Taylor Swift’s Commencement Message: My Mistakes Led Me to the Best Things in My Life

From a Wall Street Journal story by Joseph Pisani headlined “Taylor Swift’s Message to NYU’s Class of 2022: ‘My Mistakes Led Me to the Best Things in My Life”:

Taylor Swift is a doctor now. On paper, at least.

New York University gave the pop superstar an honorary doctoral degree in fine arts, giving the 32-year-old a chance to impart wisdom to the class of 2022 during a commencement speech at Yankee Stadium.

She opened the 20-minute speech with an introduction: “Hi, I’m Taylor.”

Ms. Swift joked she wasn’t the type of doctor you would want around in an emergency, “unless your specific emergency was that you desperately needed to hear a song with a catchy hook.”

She wore an NYU cap and gown, which Ms. Swift said was more comfortable than the glittery leotards and heels she usually wears at stadium shows.

The honorary degree is a first for Ms. Swift, who didn’t go to college. She launched her music career as a teenager, going on to become one of the world’s bestselling singer-songwriters.

Ms. Swift said she didn’t feel qualified to give advice. So instead she gave the graduates what she called “life hacks.” Among them:

Let Grudges Go

Decide what moments you want to hold on to. “The good things in your life are lighter anyway, so there’s more room for them,” she said. “One toxic relationship can outweigh so many wonderful, simple joys.”

You’ll Do Cringey Stuff

That’s OK. “Cringe is unavoidable,” she said. “You’re probably doing or wearing something right now that you will look back on later and find revolting and hilarious. You can’t avoid it, so don’t try to.”

Don’t Hide Enthusiasm

She said there is a stigma against eagerness. People who don’t try are seen as more chic. She disagrees: ”Never be afraid of trying.”

Mistakes Aren’t Failures 

“My mistakes led to the best things in my life,” she said, later adding: “getting back up, dusting yourself off, and seeing who still wants to hang out with you afterward and laugh about it—that’s a gift.”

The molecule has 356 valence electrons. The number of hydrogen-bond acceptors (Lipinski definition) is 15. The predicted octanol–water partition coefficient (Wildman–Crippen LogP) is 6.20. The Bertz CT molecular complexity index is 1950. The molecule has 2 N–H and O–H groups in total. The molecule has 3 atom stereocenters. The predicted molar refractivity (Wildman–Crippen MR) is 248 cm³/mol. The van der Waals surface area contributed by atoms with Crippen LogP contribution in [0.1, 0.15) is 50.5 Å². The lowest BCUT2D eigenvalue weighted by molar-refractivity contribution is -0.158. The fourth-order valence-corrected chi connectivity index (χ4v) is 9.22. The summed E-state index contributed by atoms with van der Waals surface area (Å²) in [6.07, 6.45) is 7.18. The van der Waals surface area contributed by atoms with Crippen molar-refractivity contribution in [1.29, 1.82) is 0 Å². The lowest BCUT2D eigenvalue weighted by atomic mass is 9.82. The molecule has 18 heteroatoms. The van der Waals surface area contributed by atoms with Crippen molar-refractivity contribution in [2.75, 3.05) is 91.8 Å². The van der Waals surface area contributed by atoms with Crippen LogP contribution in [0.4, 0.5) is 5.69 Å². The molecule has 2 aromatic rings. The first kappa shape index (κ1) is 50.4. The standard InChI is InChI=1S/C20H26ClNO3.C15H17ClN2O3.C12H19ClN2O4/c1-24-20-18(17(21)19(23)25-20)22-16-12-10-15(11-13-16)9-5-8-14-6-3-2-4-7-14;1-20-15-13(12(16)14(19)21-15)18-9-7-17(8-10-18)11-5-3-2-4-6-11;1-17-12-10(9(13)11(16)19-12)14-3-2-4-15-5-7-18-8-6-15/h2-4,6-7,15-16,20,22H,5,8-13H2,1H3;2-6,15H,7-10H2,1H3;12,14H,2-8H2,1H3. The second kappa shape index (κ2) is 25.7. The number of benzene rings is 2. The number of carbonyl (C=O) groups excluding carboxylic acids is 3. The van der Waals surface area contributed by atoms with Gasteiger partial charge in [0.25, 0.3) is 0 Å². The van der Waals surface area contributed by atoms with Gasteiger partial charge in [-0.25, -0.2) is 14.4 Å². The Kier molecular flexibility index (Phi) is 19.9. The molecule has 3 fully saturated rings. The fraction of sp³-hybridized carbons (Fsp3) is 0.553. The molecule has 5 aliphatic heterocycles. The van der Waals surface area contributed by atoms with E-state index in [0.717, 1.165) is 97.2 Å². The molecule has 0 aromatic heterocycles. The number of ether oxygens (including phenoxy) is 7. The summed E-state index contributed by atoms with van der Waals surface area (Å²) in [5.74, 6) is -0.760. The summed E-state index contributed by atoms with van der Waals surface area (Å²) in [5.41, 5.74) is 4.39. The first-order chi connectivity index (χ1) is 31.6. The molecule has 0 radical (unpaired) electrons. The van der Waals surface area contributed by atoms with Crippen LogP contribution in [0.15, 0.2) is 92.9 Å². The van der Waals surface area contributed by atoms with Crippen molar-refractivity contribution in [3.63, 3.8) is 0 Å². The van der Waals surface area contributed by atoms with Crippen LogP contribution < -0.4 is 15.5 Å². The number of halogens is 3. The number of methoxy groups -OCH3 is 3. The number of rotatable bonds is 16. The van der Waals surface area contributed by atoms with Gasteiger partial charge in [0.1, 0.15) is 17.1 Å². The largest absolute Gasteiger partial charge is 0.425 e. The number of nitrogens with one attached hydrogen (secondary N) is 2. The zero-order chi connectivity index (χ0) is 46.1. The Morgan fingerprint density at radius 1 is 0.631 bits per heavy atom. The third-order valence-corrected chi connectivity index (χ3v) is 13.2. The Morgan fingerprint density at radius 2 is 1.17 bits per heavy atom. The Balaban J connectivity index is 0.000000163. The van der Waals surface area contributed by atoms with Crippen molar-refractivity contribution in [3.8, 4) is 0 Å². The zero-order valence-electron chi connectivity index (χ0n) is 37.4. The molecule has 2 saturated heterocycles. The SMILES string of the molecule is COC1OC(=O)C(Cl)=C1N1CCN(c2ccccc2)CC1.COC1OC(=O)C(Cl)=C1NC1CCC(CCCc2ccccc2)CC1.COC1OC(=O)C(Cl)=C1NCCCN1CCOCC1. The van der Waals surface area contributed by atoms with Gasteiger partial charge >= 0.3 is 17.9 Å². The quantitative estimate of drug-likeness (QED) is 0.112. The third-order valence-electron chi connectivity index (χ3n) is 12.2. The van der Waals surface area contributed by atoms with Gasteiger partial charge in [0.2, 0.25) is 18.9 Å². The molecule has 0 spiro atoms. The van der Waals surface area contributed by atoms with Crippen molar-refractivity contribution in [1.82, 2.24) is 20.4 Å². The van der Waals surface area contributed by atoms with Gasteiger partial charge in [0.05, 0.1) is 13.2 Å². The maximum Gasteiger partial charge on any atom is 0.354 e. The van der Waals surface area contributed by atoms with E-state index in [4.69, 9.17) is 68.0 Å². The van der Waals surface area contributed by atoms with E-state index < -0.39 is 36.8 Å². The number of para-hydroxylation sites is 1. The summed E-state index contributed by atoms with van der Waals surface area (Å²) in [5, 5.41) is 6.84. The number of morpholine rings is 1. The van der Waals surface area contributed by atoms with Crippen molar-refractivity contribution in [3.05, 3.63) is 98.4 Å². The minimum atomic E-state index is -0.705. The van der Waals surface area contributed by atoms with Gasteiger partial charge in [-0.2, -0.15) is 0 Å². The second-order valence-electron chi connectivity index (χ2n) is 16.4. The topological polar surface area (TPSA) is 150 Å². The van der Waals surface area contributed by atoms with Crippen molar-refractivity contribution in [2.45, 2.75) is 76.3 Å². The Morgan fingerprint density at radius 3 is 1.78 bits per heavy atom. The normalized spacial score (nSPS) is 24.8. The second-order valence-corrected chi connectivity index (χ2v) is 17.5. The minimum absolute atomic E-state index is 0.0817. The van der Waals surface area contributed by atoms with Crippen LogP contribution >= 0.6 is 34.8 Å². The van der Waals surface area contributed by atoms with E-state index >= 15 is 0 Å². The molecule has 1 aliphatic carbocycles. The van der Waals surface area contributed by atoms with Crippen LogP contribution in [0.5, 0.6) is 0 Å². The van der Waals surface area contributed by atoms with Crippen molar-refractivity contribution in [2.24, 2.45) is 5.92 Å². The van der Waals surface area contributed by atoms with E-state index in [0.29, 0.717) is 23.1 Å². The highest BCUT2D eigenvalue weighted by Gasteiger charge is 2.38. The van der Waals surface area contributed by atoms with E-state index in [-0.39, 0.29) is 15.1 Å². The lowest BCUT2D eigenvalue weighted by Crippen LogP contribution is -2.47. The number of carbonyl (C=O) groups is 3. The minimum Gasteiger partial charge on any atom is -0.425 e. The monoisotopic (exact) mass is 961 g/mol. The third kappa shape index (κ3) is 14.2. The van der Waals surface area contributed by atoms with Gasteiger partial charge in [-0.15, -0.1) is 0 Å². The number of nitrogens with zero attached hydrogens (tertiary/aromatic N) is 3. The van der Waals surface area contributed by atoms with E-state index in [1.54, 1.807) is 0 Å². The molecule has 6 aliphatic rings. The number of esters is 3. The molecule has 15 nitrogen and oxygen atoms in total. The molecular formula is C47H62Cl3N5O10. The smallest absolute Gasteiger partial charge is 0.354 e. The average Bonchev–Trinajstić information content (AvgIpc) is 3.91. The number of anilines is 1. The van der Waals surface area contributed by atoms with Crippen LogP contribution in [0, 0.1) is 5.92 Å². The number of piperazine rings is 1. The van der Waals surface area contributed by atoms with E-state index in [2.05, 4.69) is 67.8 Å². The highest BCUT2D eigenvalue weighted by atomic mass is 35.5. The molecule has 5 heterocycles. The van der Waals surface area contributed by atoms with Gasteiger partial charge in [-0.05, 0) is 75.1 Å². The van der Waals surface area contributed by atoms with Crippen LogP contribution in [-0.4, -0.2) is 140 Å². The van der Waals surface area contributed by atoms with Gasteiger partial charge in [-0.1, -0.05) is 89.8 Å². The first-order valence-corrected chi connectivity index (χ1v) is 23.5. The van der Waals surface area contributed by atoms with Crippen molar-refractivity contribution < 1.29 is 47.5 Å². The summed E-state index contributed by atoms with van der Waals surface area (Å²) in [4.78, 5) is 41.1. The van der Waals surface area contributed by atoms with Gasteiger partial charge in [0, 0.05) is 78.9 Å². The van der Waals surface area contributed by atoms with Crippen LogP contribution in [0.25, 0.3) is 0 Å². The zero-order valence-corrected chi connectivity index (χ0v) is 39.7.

NYU announced in March it was giving Ms. Swift the honorary degree because she’s “one of the most prolific and celebrated artists of her generation.” Past recipients include the “Queen of Soul” Aretha Franklin and music producer Pharrell Williams.

Ms. Swift joked Wednesday she was “90% sure” she was chosen to speak to the class of 2022 because she has a song named “22.” (When NYU announced Ms. Swift would be the commencement speaker, it posted videos online with the song.)

Ms. Swift has won 11 Grammys and shaken up the music industry. When ownership of her songs landed in someone else’s hands, she found a loophole and started rerecording her older albums, labeling them “Taylor’s Version,” ensuring revenue from those streams go to her. The move caused her record label Universal Music Group NV to create new standards to make sure other artists didn’t follow suit.

NYU recently held a class about Ms. Swift, where 20 students spent two months studying the musician’s career, songwriting style and her impact on the music industry. Many of the students were Swifties, the nickname given to Ms. Swift’s biggest fans.

She told the graduating class to breathe.

“I am a doctor now,” she said, “so I know how breathing works.”

Ms. Swift ended the speech by reworking the lyrics of her song: “Let’s just keep dancing, like we’re the class of ‘22.”

Then she blew a kiss to the crowd and sat down.

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